As well as fees, you should expect to pay other study-related expenses, for travel to and from College, books, stationery, etc. Birkbeck provides advice and financial support for students who experience hardship in meeting the travel costs of essential fieldwork or study visits.
On this programme, you will also have to pay for the following additional costs:
The Prince2 module is an optional element of this programme, which may incur an additional cost.
Teaching and assessment
Our innovative, engaging teaching is designed to support students who are juggling evening study with work and other daytime commitments.
At Birkbeck, almost all of our courses are taught in the evening and our teaching is designed to support students who are juggling evening study with work and other daytime commitments. We actively encourage innovative and engaging ways of teaching, to ensure our students have the best learning experience. In the 2017 Teaching Excellence Framework (TEF), the government’s system for rating university teaching, Birkbeck was allocated a Silver award.
Teaching may include formal lectures, seminars, and practical classes and tutorials. Formal lectures are used in most degree programmes to give an overview of a particular field of study. They aim to provide the stimulus and the starting point for deeper exploration of the subject during your own personal reading.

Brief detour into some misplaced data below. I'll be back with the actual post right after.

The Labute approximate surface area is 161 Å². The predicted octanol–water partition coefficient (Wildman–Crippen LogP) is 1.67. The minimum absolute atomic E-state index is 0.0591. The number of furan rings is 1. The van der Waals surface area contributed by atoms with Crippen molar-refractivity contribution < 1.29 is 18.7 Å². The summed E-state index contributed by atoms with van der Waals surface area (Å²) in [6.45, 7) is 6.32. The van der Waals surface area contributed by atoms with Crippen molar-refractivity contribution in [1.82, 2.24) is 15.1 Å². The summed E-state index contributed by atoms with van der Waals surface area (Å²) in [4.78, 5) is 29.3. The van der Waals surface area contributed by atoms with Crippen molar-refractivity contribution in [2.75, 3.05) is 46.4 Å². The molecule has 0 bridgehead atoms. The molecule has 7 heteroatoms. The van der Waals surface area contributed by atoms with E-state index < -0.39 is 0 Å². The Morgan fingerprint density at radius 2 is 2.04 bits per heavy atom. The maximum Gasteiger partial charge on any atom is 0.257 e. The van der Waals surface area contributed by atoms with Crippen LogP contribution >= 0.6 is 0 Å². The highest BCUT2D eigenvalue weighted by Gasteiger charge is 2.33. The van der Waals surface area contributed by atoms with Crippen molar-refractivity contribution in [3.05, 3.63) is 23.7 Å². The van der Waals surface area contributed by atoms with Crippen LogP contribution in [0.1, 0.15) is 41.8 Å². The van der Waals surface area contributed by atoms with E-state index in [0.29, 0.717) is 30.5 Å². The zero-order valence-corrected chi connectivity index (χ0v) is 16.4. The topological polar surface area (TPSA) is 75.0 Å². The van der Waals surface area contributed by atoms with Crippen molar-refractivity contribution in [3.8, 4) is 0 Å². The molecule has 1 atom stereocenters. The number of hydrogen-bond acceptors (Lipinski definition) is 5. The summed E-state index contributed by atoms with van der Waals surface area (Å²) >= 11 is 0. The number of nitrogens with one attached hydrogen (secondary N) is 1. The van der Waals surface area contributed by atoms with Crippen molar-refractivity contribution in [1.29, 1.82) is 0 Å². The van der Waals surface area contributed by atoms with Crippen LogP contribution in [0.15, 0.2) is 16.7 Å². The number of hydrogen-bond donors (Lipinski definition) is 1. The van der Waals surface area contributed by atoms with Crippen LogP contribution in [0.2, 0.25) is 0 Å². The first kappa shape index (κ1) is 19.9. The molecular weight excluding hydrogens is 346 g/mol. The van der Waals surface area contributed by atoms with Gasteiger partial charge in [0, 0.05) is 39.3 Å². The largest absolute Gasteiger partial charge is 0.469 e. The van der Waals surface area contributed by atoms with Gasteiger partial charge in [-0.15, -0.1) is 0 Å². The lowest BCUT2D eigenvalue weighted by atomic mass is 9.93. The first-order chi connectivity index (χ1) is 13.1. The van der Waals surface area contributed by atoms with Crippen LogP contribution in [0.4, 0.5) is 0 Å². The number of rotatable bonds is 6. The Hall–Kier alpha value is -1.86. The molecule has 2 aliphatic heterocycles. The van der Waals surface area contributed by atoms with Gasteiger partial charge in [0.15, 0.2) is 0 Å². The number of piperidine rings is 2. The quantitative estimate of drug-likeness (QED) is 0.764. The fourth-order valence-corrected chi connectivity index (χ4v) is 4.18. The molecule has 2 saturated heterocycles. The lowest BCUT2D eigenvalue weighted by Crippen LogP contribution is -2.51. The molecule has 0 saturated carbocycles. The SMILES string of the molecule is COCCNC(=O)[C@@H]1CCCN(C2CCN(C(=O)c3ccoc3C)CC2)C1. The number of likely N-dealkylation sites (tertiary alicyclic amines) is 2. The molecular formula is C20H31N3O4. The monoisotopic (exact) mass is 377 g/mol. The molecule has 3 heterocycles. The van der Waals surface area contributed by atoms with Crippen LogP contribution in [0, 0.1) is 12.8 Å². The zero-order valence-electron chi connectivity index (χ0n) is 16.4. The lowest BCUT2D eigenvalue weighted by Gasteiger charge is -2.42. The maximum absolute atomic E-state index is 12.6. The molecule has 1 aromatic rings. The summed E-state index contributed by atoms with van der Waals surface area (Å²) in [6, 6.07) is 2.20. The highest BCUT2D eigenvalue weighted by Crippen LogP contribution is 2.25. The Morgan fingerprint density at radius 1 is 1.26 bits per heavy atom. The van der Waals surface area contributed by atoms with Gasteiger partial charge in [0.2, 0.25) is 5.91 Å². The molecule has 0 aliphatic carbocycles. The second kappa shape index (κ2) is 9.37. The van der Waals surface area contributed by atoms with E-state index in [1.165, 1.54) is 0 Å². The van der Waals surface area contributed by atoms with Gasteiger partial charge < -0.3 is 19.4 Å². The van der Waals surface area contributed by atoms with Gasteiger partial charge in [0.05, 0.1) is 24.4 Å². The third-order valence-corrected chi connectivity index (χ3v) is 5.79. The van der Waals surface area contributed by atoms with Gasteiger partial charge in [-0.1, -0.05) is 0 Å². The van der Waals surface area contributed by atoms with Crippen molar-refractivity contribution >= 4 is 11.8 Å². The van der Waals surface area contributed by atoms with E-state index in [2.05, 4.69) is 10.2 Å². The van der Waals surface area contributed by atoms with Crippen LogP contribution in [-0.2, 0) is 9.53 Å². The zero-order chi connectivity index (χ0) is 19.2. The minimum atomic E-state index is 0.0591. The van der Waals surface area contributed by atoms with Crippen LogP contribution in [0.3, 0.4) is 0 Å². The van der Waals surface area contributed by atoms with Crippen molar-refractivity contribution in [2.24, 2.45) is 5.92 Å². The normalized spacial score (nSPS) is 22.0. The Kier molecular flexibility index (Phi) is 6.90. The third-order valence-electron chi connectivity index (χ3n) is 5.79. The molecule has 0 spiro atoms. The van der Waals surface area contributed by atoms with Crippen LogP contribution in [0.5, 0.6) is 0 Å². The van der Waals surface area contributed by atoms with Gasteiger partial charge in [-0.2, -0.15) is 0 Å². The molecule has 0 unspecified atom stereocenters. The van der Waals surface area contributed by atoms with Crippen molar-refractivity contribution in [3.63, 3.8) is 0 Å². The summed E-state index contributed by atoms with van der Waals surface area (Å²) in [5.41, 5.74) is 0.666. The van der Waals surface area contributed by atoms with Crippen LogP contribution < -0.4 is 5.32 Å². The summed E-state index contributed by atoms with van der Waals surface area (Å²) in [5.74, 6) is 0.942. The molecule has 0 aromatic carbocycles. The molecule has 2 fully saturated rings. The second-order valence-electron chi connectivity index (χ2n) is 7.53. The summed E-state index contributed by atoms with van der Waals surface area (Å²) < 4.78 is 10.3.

Seminars give you the chance to explore a specific aspect of your subject in depth and to discuss and exchange ideas with fellow students. They typically require preparatory study.
In addition, you will have timetabled meetings with your Personal Tutor.
Methods of teaching on this course
Most subjects are taught in seminars and lectures.
Timetables are usually available from September onwards and you can access your personalised timetable via your My Birkbeck Profile online (if you have been invited to enrol).
Indicative class size
Class sizes vary, depending on your course, the module you are undertaking, and the method of teaching. For example, lectures are presented to large groups, with 30 to 100+ students in attendance, whereas seminars usually consist of small, interactive groups of 10 to 30 students, led by an academic.
Birkbeck offers study and learning support to undergraduate and postgraduate students to help them succeed. Our Learning Development Service can help you in the following areas:
- academic skills (including planning your workload, research, writing, exam preparation and writing a dissertation)
- written English (including structure, punctuation and grammar)
- numerical skills (basic mathematics and statistics).
Our Disability and Dyslexia Service can support you if you have additional learning needs resulting from a disability or from dyslexia.
Our Counselling Service can support you if you are struggling with emotional or psychological difficulties during your studies.